This level also allows you to select combinations of options modules to develop potential career paths. Average contact hours (including project time) will be 10-12 hours per teaching week. In conjunction with the tutor-led sessions, the directed study supports and builds upon the knowledge and skills learned in class to provide a fuller understanding of the subject. Personal and module tutors are on hand to provide support to students to discuss queries. The curriculum is structured so that skills and knowledge developed in core modules can be transferred, re-applied and further developed the between levels. Regular meetings are built into the personal tutorial system and personal development planning to ensure that students constantly reflect upon, adapt and enhance their learning.
The Department of Forensic and Crime Science employs an innovative range of assessments including essays, examinations, poster presentations, reports, laboratory notes, data worksheets, oral presentations, and role-play exercises. This is to: ensure that learning outcomes are tested in the most appropriate way, reflect the sorts of tasks you may be asked to undertake in your future career, and recognize that learners have different abilities. Although the practice and skills-based nature of forensic science and its delivery at Staffordshire University mean that some emphasis is placed on coursework, formal examinations and class tests are also used to assess knowledge-based and problem-solving elements across all levels. Please see module descriptors for a full breakdown of the assessment requirement for each of the core modules you will take during the course - module descriptors can be searched for through the following web address, using the module codes listed in the programme specification: http://www.staffs.ac.uk/current/student/modules/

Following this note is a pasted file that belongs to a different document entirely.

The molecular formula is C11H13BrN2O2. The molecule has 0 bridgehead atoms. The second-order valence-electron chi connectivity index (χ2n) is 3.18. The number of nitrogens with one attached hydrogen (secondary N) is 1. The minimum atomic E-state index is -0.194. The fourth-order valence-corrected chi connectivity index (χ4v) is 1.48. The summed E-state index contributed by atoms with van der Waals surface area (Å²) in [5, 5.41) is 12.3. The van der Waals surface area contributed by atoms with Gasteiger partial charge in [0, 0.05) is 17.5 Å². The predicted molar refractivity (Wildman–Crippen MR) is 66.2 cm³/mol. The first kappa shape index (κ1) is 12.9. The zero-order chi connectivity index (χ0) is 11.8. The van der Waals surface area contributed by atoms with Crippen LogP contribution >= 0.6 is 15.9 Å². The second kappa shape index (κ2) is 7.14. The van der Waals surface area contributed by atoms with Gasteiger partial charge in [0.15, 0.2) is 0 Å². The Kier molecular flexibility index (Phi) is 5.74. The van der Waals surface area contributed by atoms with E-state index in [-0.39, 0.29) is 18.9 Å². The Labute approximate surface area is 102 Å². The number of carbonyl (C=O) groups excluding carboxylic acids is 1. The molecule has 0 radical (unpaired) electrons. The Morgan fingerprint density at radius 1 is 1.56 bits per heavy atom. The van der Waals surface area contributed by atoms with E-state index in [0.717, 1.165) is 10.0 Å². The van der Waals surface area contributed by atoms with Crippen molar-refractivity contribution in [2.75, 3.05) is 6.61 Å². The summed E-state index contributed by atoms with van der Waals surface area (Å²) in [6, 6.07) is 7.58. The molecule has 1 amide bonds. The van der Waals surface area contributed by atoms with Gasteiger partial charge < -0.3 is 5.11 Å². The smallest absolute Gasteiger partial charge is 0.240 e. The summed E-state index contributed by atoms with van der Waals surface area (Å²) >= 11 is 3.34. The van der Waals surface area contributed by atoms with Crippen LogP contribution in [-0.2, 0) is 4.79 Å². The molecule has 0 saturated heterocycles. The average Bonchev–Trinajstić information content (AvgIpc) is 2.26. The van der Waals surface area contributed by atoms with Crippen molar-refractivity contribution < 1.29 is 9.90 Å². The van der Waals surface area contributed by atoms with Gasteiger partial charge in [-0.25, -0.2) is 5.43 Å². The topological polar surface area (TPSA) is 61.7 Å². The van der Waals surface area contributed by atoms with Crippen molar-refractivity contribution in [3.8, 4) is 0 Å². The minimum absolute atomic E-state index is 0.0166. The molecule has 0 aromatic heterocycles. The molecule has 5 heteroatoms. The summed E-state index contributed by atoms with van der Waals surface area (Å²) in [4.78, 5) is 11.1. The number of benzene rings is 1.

This course has been designed in conjunction with practitioners and professionals within the forensic arena to give you the skills and knowledge required to seek employment within the forensic field. You will have developed skills in biological and chemical applications to forensic science alongside criminalistic methods and crime scene processing. This, in addition to the Forensic Science Society accreditation, gives you a sound foundation to pursue a career in many areas of forensic science. We have graduates who have gone on to find employment in the many facets of forensic science from scenes of crime officers to DNA analysts to exhibits officers to scientists in overseas forensic laboratories to insurance company loss adjusters. The skills and knowledge developed over the course not only equip you to find employment within a forensic context but also within traditional science environments as well. We have graduates who have secured employment as water quality chemists, hospital pathology laboratory technicians, a polymer chemist, pharmaceutical chemist, occupational hygienist, laboratory coordinator, as well as going into science teaching and postgraduate study at both MSc and Ph.D. level. In addition, the team working, problem-solving, communication and time management skills you develop also mean you are able to seek employment in areas outside of science, such as human resources and recruitment.
Accredited by the Chartered Society of Forensic Science.
On-campus crime scene house complete with CCTV monitoring.
Learn from professional forensic scientists and crime scene investigators.